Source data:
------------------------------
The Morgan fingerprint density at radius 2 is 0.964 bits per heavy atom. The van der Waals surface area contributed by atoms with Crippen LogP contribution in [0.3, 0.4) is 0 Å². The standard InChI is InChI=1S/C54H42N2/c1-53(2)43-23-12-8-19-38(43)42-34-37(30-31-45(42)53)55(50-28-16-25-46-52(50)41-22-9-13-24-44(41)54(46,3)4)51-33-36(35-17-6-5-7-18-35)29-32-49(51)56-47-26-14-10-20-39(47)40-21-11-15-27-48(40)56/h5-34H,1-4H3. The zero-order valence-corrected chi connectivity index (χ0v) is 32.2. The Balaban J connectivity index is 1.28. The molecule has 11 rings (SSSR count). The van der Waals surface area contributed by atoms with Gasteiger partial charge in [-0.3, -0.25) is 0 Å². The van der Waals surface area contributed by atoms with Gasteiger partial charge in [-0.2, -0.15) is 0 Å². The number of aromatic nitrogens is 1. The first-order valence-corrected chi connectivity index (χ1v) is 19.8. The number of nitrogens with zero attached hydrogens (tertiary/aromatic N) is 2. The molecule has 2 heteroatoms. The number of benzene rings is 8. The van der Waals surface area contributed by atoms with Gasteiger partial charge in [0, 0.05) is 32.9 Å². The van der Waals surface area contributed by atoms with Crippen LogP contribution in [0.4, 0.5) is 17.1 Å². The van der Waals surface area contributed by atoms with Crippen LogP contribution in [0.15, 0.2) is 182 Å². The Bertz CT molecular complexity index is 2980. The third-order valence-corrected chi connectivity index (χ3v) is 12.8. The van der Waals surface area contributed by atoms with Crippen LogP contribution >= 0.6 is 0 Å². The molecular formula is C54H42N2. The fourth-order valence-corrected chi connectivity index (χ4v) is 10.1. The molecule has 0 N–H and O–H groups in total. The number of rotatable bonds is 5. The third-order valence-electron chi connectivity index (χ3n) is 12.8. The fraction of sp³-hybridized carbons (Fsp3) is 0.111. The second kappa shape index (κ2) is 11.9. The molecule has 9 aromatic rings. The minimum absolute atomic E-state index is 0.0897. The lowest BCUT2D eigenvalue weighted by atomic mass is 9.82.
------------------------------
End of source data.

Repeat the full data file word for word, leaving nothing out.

The Morgan fingerprint density at radius 2 is 0.964 bits per heavy atom. The van der Waals surface area contributed by atoms with Crippen LogP contribution in [0.3, 0.4) is 0 Å². The standard InChI is InChI=1S/C54H42N2/c1-53(2)43-23-12-8-19-38(43)42-34-37(30-31-45(42)53)55(50-28-16-25-46-52(50)41-22-9-13-24-44(41)54(46,3)4)51-33-36(35-17-6-5-7-18-35)29-32-49(51)56-47-26-14-10-20-39(47)40-21-11-15-27-48(40)56/h5-34H,1-4H3. The zero-order valence-corrected chi connectivity index (χ0v) is 32.2. The Balaban J connectivity index is 1.28. The molecule has 11 rings (SSSR count). The van der Waals surface area contributed by atoms with Gasteiger partial charge in [-0.3, -0.25) is 0 Å². The van der Waals surface area contributed by atoms with Gasteiger partial charge in [-0.2, -0.15) is 0 Å². The number of aromatic nitrogens is 1. The first-order valence-corrected chi connectivity index (χ1v) is 19.8. The number of nitrogens with zero attached hydrogens (tertiary/aromatic N) is 2. The molecule has 2 heteroatoms. The number of benzene rings is 8. The van der Waals surface area contributed by atoms with Gasteiger partial charge in [0, 0.05) is 32.9 Å². The van der Waals surface area contributed by atoms with Crippen LogP contribution in [0.4, 0.5) is 17.1 Å². The van der Waals surface area contributed by atoms with Crippen LogP contribution in [0.15, 0.2) is 182 Å². The Bertz CT molecular complexity index is 2980. The third-order valence-corrected chi connectivity index (χ3v) is 12.8. The van der Waals surface area contributed by atoms with Crippen LogP contribution >= 0.6 is 0 Å². The molecular formula is C54H42N2. The fourth-order valence-corrected chi connectivity index (χ4v) is 10.1. The molecule has 0 N–H and O–H groups in total. The number of rotatable bonds is 5. The third-order valence-electron chi connectivity index (χ3n) is 12.8. The fraction of sp³-hybridized carbons (Fsp3) is 0.111. The second kappa shape index (κ2) is 11.9. The molecule has 9 aromatic rings. The minimum absolute atomic E-state index is 0.0897. The lowest BCUT2D eigenvalue weighted by atomic mass is 9.82.